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The Board of Examiners. The symbol must not be used; and the only abbre

viation admitted for “the square described on the straight line ABis “sq. on AB," and for “the rectangle contained by the straight lines AB,CD " is

“rect. AB,CD.” 1. In the two triangles LMN, PQR, the angle LNM

is equal to the angle PRQ, and the angle LMN to the angle POR, also the side MN equal to

QR; prove that the side LM is equal to PQ. 2. Triangles on the same base and between the same

parallels are equal to one another. 3. In a right-angled triangle the square on the side

opposite the right angle is equal to the sum of

the squares on the other sides. 4. C is the middle point of a straight line AB, and D

is any other point in it; prove that the rectangle contained by AD and DB together with the

square on CD is equal to the square on AC. 5. If a straight line be bisected and produced to any

point, the square on the whole line thus produced and the square on the part of it produced are together double of the sum of the squares on half the line bisected and on the line made


of the balf and the part produced. 6. Divide a given straight line into two parts so that

the rectangle contained by the whole and one of the parts may be equal to the square on the

other part.


7. If a diameter of a circle cut a chord at right angles, it bisects it.

8. P is a point outside a circle whose centre is 0, and the straight line PO cuts the circle in M, and when produced cuts it in Q; show that PM is the least and PQ the greatest line that can be drawn from P to the circle.

9. If from a point outside a circle two straight lines be drawn, one of which cuts the circle and the other touches it; the rectangle contained by the whole line which cuts the circle and the part of it outside the circle is equal to the square on the line which touches it.


The Board of Examiners.

Note.-Pay particular attention to Handwriting and

1. Write an Essay on the following subject:-
Which is the happier, town life or country life?
(The Essay should be about a page of foolscap
in length.)

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2. Analyse the following passages:

(a) The wise Ulysses was more indebted to his sleeping than his waking moments for his most subtle achievements.



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(b) If the Boston of sixty years ago had ventured to prophesy for itself literary renown, it is easy to see upon what reputation of the time it would have rested its claims.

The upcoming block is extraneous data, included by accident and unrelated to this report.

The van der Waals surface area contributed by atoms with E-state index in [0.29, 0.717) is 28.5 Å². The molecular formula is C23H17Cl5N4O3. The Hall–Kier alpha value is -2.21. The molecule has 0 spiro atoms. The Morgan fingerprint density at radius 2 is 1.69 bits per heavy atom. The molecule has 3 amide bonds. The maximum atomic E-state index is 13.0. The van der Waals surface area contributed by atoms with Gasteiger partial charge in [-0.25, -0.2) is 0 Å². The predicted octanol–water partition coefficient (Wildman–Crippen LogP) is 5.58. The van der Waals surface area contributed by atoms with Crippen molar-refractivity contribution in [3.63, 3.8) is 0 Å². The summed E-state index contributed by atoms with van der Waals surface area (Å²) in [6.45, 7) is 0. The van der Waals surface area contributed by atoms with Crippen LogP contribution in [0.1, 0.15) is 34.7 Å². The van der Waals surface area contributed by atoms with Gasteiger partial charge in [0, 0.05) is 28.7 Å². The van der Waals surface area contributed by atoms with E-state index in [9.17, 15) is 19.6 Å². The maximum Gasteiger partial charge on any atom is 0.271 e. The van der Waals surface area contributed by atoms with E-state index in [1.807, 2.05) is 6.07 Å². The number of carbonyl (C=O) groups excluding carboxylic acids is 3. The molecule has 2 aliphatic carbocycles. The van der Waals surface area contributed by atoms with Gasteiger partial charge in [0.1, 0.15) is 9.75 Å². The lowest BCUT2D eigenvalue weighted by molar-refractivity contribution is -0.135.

(Candidates may use any recognized scheme of analysis, but must make quite clear how many clauses there are, and where each begins and ends.)

3. Parse every word in italic in the following sentences. In parsing, state the part of speech, and show the connexion of the word with the rest of the sentence:

When first thy sire to send on earth
Virtue, his darling child, design'd,
To thee he gave the heavenly birth

And bade to form her infant mind.
Stern rugged Nurse! thy rigid lore
With patience many a year she bore.

There are few who would not readily acknowledge that mainly in worthy books are preserved and hoarded the treasures of wisdom and knowledge which the world has accumulated.

4. Write out four lines after each of the following openings:

(a) The fisher left

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(b) Without one envious (c) The broad sun above

5. What were the Christian names of Hawthorne, Irving (the American author), and Marvell? Who was the "Man of Blood?”

Who were the "burghers of St. Genevieve?"


On what river is St. Malo?

What are natives of St. Malo called?

What is the usual name of Almayne, and of
Aurigny's isle?

Write down the names that fill the blanks in
the following:-


loves the vine;

loves the straw-built shed, Warm with the breath of kine.


loves the orchard;

6. Give the meaning and origin of each of the following words: Aqueduct, clarions, colonnade, cornet, culverin, disembogues, fane, halberdier, impecuniosity, Levant, martyr, simony.

7. Explain the allusions in:-Oriflamme, Temple Bar, Thule's winter, Lucumoes, the Red King, Byrsa's thousand masts, Tenebræ, Quaresima.

8. Make the meaning clear, and comment on the grammar of the following passages:

(a) Like a crowd of frightened porpoises a shoal of sharks pursue.

(b) Is it love the lying's for?

(c) As the big ship, with a bound,

Clears the entry like a hound,

Keeps the passage as its inch of way were the wide sea's profound.

(d) In memory of the man but for whom had to wrack


All that France saved from the fight whence
England bore the bell.

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9. Explain the following passages :(a) He fingered the white bean which was to keep

a hated name out of the borsa with more complacency than if it had been a golden

florin. (6) The inglorious, bloodless battles in which no

man died of brave breast-wounds. (c) This, this is he for whom the world is waiting. (d) Rousseau-tinted spectacles. (@) Few people I suspect alluded twice to a needle in Sir John Hawkwood's

presence. (f) Alabamas are not wishes.

10. Browning, George Eliot, Lowell, Macaulay. (a) Arrange these four names in order of the

dates of the deaths of the writers. (6) Write a brief life of one. 11. Define the following grammatical terms—diph

thong, labial, syllable, interjection, inflexion, ordinal, infinitive, auxiliary, suffix, and give an example of each.

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12. What is the transitive form of each of the following

verbs :-Drink, fall, lie, rise, sit ?

What are the past participles of the following verbs :-grave, heave, melt, prove, work?

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